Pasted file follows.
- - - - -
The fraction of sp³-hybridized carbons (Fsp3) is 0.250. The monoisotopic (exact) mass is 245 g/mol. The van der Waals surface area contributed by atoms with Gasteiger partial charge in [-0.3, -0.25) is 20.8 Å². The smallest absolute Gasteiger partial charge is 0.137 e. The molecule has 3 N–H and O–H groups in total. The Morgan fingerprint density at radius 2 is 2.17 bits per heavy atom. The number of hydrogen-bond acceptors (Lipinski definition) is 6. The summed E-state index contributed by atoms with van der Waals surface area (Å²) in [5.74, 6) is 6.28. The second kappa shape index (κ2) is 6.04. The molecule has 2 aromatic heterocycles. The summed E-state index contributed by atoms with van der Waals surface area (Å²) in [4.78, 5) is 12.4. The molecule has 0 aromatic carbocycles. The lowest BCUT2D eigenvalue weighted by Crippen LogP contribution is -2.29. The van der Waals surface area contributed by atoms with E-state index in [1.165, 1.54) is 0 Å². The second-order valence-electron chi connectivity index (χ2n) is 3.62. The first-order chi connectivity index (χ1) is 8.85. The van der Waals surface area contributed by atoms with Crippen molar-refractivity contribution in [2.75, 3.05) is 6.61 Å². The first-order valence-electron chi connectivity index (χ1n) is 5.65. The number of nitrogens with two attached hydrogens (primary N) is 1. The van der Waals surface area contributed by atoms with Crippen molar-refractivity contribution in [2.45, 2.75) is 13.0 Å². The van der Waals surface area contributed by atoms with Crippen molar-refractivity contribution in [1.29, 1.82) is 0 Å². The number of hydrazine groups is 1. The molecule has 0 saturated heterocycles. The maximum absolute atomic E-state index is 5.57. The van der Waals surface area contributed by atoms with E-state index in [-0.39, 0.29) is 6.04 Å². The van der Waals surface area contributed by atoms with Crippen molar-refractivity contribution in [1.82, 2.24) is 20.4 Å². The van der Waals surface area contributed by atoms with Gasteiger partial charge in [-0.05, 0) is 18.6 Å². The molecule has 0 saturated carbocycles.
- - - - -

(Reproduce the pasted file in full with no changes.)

The fraction of sp³-hybridized carbons (Fsp3) is 0.250. The monoisotopic (exact) mass is 245 g/mol. The van der Waals surface area contributed by atoms with Gasteiger partial charge in [-0.3, -0.25) is 20.8 Å². The smallest absolute Gasteiger partial charge is 0.137 e. The molecule has 3 N–H and O–H groups in total. The Morgan fingerprint density at radius 2 is 2.17 bits per heavy atom. The number of hydrogen-bond acceptors (Lipinski definition) is 6. The summed E-state index contributed by atoms with van der Waals surface area (Å²) in [5.74, 6) is 6.28. The second kappa shape index (κ2) is 6.04. The molecule has 2 aromatic heterocycles. The summed E-state index contributed by atoms with van der Waals surface area (Å²) in [4.78, 5) is 12.4. The molecule has 0 aromatic carbocycles. The lowest BCUT2D eigenvalue weighted by Crippen LogP contribution is -2.29. The van der Waals surface area contributed by atoms with E-state index in [1.165, 1.54) is 0 Å². The second-order valence-electron chi connectivity index (χ2n) is 3.62. The first-order chi connectivity index (χ1) is 8.85. The van der Waals surface area contributed by atoms with Crippen molar-refractivity contribution in [2.75, 3.05) is 6.61 Å². The first-order valence-electron chi connectivity index (χ1n) is 5.65. The number of nitrogens with two attached hydrogens (primary N) is 1. The van der Waals surface area contributed by atoms with Crippen molar-refractivity contribution in [2.45, 2.75) is 13.0 Å². The van der Waals surface area contributed by atoms with Crippen molar-refractivity contribution in [1.29, 1.82) is 0 Å². The number of hydrazine groups is 1. The molecule has 0 saturated heterocycles. The maximum absolute atomic E-state index is 5.57. The van der Waals surface area contributed by atoms with E-state index in [-0.39, 0.29) is 6.04 Å². The van der Waals surface area contributed by atoms with Crippen molar-refractivity contribution in [1.82, 2.24) is 20.4 Å². The van der Waals surface area contributed by atoms with Gasteiger partial charge in [-0.05, 0) is 18.6 Å². The molecule has 0 saturated carbocycles.